Chipotle is feeling confident that customers are willing to pay more for its burritos, bowls and tacos.
The Mexican food chain said Thursday that it would raise prices for the first time in three years as its popularity continues to soar. Menu boards with the new prices should start rolling out in coming weeks and be in place at all restaurants by this summer.
Executives have said in the past they were considering a hike of about 3 percent to 5 percent. That translates to an extra 24 cents to 40 cents for an $8 burrito bowl.
Jack Hartung, Chipotle’s chief financial officer, said during a conference call with analysts that price is not the main reason customers visit its restaurants anyway.
“Most of the value comes from the experience,” he said.
Hartung also noted that the company had earned “permission” from customers to raise prices because of that experience. And if needed, he said Chipotle still had the leeway to further raise prices without scaring off customers.
“We’ve still got room,” he said.
The decision comes as higher costs for beef, avocados and cheese have pressured profit margins for the chain, with net income for the first quarter coming in below Wall Street expectations. Still, Chipotle said sales at established locations rose 13.4 percent during the period and it raised its outlook for the year. It now expects the sales figure to grow in the high-single digits, before factoring in the price hikes.
The Denver-based chain’s popularity has surged in recent years because people like that they watch as they tell workers what toppings to put on their orders. The chain has also invested in marketing to build up its reputation as higher-quality alternative to places like Burger King and Wendy’s.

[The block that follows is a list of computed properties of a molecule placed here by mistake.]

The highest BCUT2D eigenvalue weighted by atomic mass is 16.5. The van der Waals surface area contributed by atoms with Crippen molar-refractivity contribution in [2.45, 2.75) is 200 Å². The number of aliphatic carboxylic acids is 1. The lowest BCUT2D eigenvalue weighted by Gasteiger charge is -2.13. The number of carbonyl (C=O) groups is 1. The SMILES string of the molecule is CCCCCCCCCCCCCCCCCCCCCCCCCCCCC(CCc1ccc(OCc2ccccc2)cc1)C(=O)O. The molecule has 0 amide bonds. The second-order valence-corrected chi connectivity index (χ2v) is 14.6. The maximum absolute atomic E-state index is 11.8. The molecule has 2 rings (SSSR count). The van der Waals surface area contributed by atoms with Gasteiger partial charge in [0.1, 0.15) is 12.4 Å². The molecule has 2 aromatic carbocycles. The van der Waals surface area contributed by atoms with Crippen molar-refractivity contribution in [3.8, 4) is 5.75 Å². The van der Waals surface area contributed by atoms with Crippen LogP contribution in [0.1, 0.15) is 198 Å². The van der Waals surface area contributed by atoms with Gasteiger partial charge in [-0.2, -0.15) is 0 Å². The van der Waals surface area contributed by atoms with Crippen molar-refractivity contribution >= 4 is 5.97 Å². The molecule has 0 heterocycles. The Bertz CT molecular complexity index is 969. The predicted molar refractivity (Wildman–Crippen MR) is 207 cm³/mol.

Those traditional fast-food chains have struggled to grow sales as customers increasingly flock to foods they feel are fresh or higher in quality. In contrast to Chipotle, for instance, McDonald’s has said it needs to focus on underscoring the value it offers.
McDonald’s CEO Don Thompson has also noted that there is a bit of “bifurcation” in the fast-food industry, with better-off customers heading to the new breed of chains that charge more.
For the three months ended March 31, Chipotle Mexican Grill Inc. said net income rose 8 percent to $83.1 million, or $2.64 per share. That’s up from $76.6 million, or $2.45 per share, a year ago. Analysts expected $2.86 per share, according to FactSet.
Revenue climbed a stronger-than-expected 24 percent to $904.2 million.
Chipotle has also been expanding rapidly. It opened 44 restaurants during the quarter and plans to open 180 to 195 restaurants during all of 2014. It already has more than 1,600 locations.
Its shares fell $32.79, or 5.9 percent, to $519.61, its biggest one-day drop since December 2010. Its shares are up almost 70 percent since a year ago.